Skip Navigation Links   
NOAA logo - Click to go to the NOAA homepage National Weather Service   NWS logo - Click to go to the NWS homepage
National Hurricane Center
Local forecast by
"City, St" or "ZIP"

Alternate Formats
   Text     |   Mobile
   Email   |   RSS XML/RSS logo
   About Alternates
Cyclone Forecasts
   Latest Advisory
   Past Advisories
   About Advisories
Marine Forecasts
   Atlantic & E Pacific
   Gridded Marine
   About Marine
Tools & Data
   Satellite | Radar
   Analysis Tools
   Aircraft Recon
   GIS Datasets
   Data Archive
   Forecast Accuracy
Outreach & Education
   Storm Surge
   About Cyclones
   Cyclone Names
   Wind Scale
   Most Extreme
   Forecast Models
   Glossary | Acronyms
   Frequent Questions
Our Organization
   About NHC
   Mission & Vision
   Staff | Q&A
   Visitors | Virtual Tour
   Library Branch
   NCEP | Newsletter
Contact Us
Follow the National Hurricane Center on Facebook Follow the National Hurricane Center on Twitter
Subscribe the National Hurricane Center on YouTube Read the National Hurricane Center Inside the Eye blog on WordPress is the U.S. Government's official Web portal to all Federal, state and local government Web resources and services.

Tropical Storm FRED Forecast Discussion

Home   Public Adv   Fcst Adv   Discussion   Wind Probs   Graphics   Archive  

WTNT41 KNHC 020241

1100 PM AST TUE SEP 01 2015

The deep convection near the center of Fred has decreased during
the past few hours, with the low-level center now partially exposed
to the west of the convection.  An ASCAT-B overpass near 0000 UTC
probed the western side of the circulation and showed 40-kt winds
near the center.  Based on this, the initial intensity remains 45

The initial motion estimate is now 295/11.  There is no change to
the track forecast philosophy since the previous advisory.  Fred
should continue moving west-northwestward to the south of a low-
to mid-level ridge over the eastern Atlantic during the next 2 to 3
days.  Thereafter, the western portion of the ridge is expected to
weaken when a trough deepens over the central Atlantic.  This
evolution should steer Fred or its remnants generally
northwestward. There has been little change in the forecast guidance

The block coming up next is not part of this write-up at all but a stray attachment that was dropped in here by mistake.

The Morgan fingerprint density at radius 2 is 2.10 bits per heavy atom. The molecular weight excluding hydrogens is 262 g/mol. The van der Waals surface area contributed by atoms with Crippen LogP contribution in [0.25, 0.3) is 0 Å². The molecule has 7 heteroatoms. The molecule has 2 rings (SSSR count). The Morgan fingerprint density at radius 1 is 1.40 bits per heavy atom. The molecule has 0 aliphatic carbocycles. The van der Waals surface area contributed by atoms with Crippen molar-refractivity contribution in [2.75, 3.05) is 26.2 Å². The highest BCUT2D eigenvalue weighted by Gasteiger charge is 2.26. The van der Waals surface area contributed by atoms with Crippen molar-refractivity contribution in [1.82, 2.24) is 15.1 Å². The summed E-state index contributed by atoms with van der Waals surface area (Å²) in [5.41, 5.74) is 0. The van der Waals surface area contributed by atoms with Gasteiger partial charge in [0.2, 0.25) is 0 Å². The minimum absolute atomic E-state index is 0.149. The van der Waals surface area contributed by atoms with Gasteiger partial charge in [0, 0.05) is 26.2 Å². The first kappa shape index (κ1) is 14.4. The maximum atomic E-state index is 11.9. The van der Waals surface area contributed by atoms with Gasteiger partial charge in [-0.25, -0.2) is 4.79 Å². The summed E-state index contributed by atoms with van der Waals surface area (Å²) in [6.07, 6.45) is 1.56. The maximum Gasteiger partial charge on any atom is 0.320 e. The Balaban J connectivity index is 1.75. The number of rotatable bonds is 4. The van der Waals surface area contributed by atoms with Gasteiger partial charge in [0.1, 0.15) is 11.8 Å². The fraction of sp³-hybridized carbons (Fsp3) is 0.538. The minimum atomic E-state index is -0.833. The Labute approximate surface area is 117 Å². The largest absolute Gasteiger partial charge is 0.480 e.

since the last advisory.  Based on this, the new forecast track is
an update of the previous track through 72 hours and lies just north
of the consensus models.  After 72 hours, the track has been
adjusted westward, but still lies to the east of the center of the
guidance envelope as a compromise between the current guidance and
the previous forecast.

The intensity forecast philosophy remains unchanged.  Fred is over
sea surface temperatures of about 26 deg C and is about to encounter
strong westerly vertical wind shear.  In addition, the cyclone is
entraining a drier and more stable air mass.  This combination
should cause weakening over the next several days.  The new
intensity forecast is unchanged from the previous forecast, and it
calls for Fred to weaken to a depression in 30 to 36 hours and
degenerate into a remnant low after 48 hours.


INIT  02/0300Z 19.4N  29.1W   45 KT  50 MPH
 12H  02/1200Z 19.8N  30.3W   40 KT  45 MPH
 24H  03/0000Z 20.4N  31.8W   35 KT  40 MPH
 36H  03/1200Z 21.0N  33.3W   30 KT  35 MPH
 48H  04/0000Z 21.4N  34.9W   30 KT  35 MPH
 72H  05/0000Z 22.0N  38.0W   25 KT  30 MPH...POST-TROP/REMNT LOW
 96H  06/0000Z 23.0N  41.0W   25 KT  30 MPH...POST-TROP/REMNT LOW
120H  07/0000Z 25.0N  43.0W   20 KT  25 MPH...POST-TROP/REMNT LOW

Forecaster Beven

Quick Navigation Links:
Tropical Cyclone Forecasts  -  Tropical Marine Forecasts  -  Data Archive
Outreach  -  Prepare  -  About Cyclones  -  About NHC  -  Contact Us

NOAA/ National Weather Service
National Centers for Environmental Prediction
National Hurricane Center
11691 SW 17th Street
Miami, Florida 33165 USA
Information Quality
Privacy Policy
Freedom of Information Act (FOIA)
About Us
Career Opportunities
Page last modified: Wednesday, 02-Sep-2015 02:41:40 UTC